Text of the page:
It can be exciting to review a show which pushes traditional boundaries of "theatre". This one was billed as a "performance essay"; Noelle Janaczewska’s text is a strong piece of writing, but I’m not convinced that having Siren Theatre Company "perform" it was the best form of communication for the work.
Jane Phegan essentially recites the essay word by word. She has rehearsed well, and delivers the whole piece meaningfully and without a single fluff. This is reasonably to be expected of course, but deserves mention because it is a wordy essay, with a lot going on – including contemplation of a journey to the Amazon, details of the narrator’s life in Australia and growing up in the UK, and her father’s sad decline with Parkinson’s disease.
There was just too much to take in in the short space of time allocated. Listening to it delivered not at a podium, but on a stage as theatre – and therefore at a pace – I struggled to keep up with complex themes and literary references, denied the time to digest them which would come with simply reading the same piece.
It’s not as though the performance lends drama. The set is pretty: a backdrop of sea- or sky-coloured crushed silk, and a flotilla of tiny silver boats to the left, where scenes relating to exploring the Amazon are delivered. On the right, there's a pile of curiosity-inspiring books, some of which are quoted during the performance. But our narrator does nothing more dramatic than reading the books, or opening the curtains or picking up a little boat to muse on.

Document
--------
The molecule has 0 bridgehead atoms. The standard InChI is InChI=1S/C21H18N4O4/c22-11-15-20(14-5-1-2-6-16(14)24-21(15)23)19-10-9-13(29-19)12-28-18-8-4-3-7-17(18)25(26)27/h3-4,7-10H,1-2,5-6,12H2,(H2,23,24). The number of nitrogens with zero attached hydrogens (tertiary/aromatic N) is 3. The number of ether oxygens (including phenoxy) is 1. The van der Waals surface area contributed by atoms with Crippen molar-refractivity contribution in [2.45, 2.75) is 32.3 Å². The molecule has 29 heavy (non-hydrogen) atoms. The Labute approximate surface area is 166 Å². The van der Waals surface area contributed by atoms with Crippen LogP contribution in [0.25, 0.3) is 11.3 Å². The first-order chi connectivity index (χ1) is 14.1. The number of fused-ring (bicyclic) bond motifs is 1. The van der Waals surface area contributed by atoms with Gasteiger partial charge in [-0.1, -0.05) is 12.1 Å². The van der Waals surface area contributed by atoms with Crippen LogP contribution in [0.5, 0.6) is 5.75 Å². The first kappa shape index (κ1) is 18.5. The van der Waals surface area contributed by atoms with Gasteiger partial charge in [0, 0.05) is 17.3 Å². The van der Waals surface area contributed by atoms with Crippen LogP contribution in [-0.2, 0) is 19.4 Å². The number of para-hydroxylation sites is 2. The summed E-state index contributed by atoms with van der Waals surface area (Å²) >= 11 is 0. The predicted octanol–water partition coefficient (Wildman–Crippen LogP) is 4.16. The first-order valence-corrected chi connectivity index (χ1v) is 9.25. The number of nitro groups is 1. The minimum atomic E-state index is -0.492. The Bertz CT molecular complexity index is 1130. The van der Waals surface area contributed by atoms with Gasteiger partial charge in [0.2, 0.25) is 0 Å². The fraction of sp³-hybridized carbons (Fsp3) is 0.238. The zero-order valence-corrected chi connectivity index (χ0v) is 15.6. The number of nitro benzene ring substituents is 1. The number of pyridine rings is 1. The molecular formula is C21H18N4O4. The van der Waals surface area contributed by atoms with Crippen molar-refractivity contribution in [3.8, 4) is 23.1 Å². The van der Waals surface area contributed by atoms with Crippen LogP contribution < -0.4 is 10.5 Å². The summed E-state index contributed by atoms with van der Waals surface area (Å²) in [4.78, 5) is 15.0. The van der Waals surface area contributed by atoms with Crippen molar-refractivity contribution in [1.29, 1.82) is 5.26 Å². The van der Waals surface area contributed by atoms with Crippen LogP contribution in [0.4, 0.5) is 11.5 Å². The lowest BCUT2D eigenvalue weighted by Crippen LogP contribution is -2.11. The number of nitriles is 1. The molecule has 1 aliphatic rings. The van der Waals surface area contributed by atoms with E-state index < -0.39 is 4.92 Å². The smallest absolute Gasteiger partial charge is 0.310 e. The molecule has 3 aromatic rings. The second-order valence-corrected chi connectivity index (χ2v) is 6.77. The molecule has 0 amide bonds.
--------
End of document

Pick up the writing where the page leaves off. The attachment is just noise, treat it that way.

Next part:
I’m sure if I were to read the essay, or even listen to it with headphones at leisure, I’d find it really worthwhile. But delivered on stage like this, at breakneck speed with little to watch or be engaged by, I don’t think the evidently insightful text is given the hearing it deserves.
This view is no statement on Phegan's performance – simply my reflection on the company’s decision to "stage" an essay. For me, this just isn’t theatre.